No Time for Translation

by Mike Gugger, Guest Contributor

Every culture in the world has its own language. It is through this language the shared experience is communicated.

The shared experience is what develops into the stories that are told in the language and reinforce the culture.

This is a good thing, until the same concept is applied to industry, occupations and departments. Then it becomes a divider.

Every occupation has its own language, which it uses to include the acclimated and exclude all others. So now, in an organization where cooperation is pivotal to success, the engineers can't communicate with the business decision makers; the accountants don't understand nor can they get their point across to the Information Technology group.

Why? Because they’re not speaking the same language.

"Lingo" is divisive. It separates the tribes. It eliminates any change of efficient communication within a company or between organizations. The "arglebargle" (did I spell that right, Barb?) that is used in place of plain talk only serves to exclude the uninitiated or prove the speaker is (in their own eyes) more intelligent, more in tuned then the listener.

What is the point when one person talks and the other listens? It is supposed to be communication; efficient communication about the matter at hand. Not cryptic, acronym-laced, tribal lingo that can only slow the process due to the required translation. It should not be "us vs. them" in any company. To be effective it needs to be "we."

That’s what Crossbridge Communications and this blog, B2B Write Now, are all about. The point is that to be most efficient and compete effectively on a global scale, companies must have everyone speaking the same language.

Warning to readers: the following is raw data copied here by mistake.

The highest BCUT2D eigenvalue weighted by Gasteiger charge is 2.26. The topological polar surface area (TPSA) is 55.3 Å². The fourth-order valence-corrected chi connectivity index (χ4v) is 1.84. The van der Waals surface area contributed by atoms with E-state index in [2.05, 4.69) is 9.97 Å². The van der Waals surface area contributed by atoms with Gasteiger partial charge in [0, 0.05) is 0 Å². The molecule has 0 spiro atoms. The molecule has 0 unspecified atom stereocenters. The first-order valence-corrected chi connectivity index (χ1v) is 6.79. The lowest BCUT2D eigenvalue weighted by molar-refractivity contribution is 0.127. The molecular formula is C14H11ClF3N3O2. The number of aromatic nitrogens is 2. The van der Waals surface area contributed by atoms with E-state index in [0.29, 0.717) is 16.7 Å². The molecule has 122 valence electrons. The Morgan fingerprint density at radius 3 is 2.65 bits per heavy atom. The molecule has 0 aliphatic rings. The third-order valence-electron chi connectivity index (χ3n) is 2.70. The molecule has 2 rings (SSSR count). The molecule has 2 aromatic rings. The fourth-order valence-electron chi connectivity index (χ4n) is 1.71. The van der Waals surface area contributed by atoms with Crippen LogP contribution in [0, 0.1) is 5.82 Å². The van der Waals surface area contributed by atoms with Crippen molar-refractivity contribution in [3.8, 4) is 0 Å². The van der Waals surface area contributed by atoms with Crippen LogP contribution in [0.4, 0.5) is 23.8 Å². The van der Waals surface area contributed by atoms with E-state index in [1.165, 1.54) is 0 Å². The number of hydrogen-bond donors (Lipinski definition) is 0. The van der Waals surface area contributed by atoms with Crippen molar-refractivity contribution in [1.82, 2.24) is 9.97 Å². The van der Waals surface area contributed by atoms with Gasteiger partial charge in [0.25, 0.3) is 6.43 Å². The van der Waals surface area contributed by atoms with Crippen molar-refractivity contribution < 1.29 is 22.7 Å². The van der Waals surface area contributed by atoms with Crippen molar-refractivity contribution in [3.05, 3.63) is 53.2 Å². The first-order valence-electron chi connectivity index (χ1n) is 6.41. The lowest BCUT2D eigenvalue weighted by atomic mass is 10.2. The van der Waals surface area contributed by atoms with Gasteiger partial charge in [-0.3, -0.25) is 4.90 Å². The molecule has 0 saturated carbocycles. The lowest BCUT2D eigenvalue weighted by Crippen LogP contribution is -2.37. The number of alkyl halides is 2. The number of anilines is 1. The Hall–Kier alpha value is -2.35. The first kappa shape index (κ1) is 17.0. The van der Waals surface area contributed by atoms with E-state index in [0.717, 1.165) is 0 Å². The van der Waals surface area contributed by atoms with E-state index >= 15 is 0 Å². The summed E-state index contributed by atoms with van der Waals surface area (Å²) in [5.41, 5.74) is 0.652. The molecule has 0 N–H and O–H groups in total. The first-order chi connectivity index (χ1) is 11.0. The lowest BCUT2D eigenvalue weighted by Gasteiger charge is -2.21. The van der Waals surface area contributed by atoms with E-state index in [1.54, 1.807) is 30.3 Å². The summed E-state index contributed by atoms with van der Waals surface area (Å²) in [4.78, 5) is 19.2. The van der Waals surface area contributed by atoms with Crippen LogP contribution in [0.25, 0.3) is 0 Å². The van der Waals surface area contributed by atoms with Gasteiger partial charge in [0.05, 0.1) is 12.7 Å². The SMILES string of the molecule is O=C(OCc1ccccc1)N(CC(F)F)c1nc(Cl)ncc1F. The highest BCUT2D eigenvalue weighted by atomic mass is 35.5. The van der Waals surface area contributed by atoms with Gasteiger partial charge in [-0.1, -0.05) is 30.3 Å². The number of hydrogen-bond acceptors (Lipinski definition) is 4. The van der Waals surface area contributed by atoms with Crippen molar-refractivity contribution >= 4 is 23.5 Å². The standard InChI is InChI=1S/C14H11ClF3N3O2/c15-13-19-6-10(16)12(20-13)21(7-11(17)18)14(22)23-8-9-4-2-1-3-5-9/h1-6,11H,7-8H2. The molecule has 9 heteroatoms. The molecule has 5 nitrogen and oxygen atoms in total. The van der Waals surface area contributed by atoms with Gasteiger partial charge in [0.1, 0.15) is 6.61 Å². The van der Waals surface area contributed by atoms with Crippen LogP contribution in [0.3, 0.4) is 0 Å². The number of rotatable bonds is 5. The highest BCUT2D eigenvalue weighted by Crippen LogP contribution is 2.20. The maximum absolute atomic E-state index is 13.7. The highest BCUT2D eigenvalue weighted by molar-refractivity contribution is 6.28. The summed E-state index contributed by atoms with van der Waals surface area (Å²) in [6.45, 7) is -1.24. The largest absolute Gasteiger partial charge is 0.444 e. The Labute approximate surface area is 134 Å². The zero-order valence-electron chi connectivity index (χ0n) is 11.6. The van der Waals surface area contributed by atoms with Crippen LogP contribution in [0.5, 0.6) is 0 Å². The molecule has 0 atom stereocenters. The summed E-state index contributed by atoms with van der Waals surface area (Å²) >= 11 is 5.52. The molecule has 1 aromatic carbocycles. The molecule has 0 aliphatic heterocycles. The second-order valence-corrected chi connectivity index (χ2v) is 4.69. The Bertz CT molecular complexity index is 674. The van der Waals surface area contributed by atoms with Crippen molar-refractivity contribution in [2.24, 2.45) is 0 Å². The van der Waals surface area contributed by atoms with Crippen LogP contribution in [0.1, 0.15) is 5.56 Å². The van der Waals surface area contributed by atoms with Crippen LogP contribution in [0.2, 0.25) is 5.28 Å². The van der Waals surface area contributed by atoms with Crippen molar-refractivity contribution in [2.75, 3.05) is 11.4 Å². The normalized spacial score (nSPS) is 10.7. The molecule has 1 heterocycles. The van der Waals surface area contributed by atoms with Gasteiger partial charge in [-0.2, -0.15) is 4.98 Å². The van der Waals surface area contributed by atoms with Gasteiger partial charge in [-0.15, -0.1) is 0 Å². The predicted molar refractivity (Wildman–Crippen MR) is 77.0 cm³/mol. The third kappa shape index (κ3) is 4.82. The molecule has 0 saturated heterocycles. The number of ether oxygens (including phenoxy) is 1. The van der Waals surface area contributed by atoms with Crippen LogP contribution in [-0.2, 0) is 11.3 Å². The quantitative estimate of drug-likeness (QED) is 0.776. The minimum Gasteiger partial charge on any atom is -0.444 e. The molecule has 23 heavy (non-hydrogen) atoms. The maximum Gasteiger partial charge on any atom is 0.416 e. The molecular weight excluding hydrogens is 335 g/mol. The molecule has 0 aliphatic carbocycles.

Language must be used to unit the factions so that efficient communication can grease the skids of company business without wasting time in translation. In today's world, by the time Marketing has figured out what Design is saying, the opportunity has passed. You don't have time for that.

You learned this in the first grade. "See John!" Subject + verb. The other major parts of language are used to describe those two things. Your language and writing in the business world should be that simple, so the message is put across succinctly. No translation needed.

I am in manufacturing. In today's manufacturing organizations, the common language relates to non-value added activities, which we call “waste.” Everyone in the organization knows what the customer is willing to pay for and those are the only activities that people focus on. The common language of waste elimination provides the "hook" for communication.

It allows the CEO to speak to the guy on the shopfloor who runs the lathe and ensures both have a shared understanding. Engineering can speak to Accounting in the same tongue. Marketing immediately understands the Manufacturing department, and vice versa. No translation is needed.

Unite your organization with the language you use. You don't have time for translation.


Mike Gugger owns Machining Consulting Services, based in Manchester, Connecticut. Mike and MCS work closely with manufacturers to optimize material removal practices and help them develop cost-effective, world-class production techniques. He shares his practical problem-solving approach to Lean, leadership and machining in the MCS newsletter and in articles published in a variety of trade magazines and journals.


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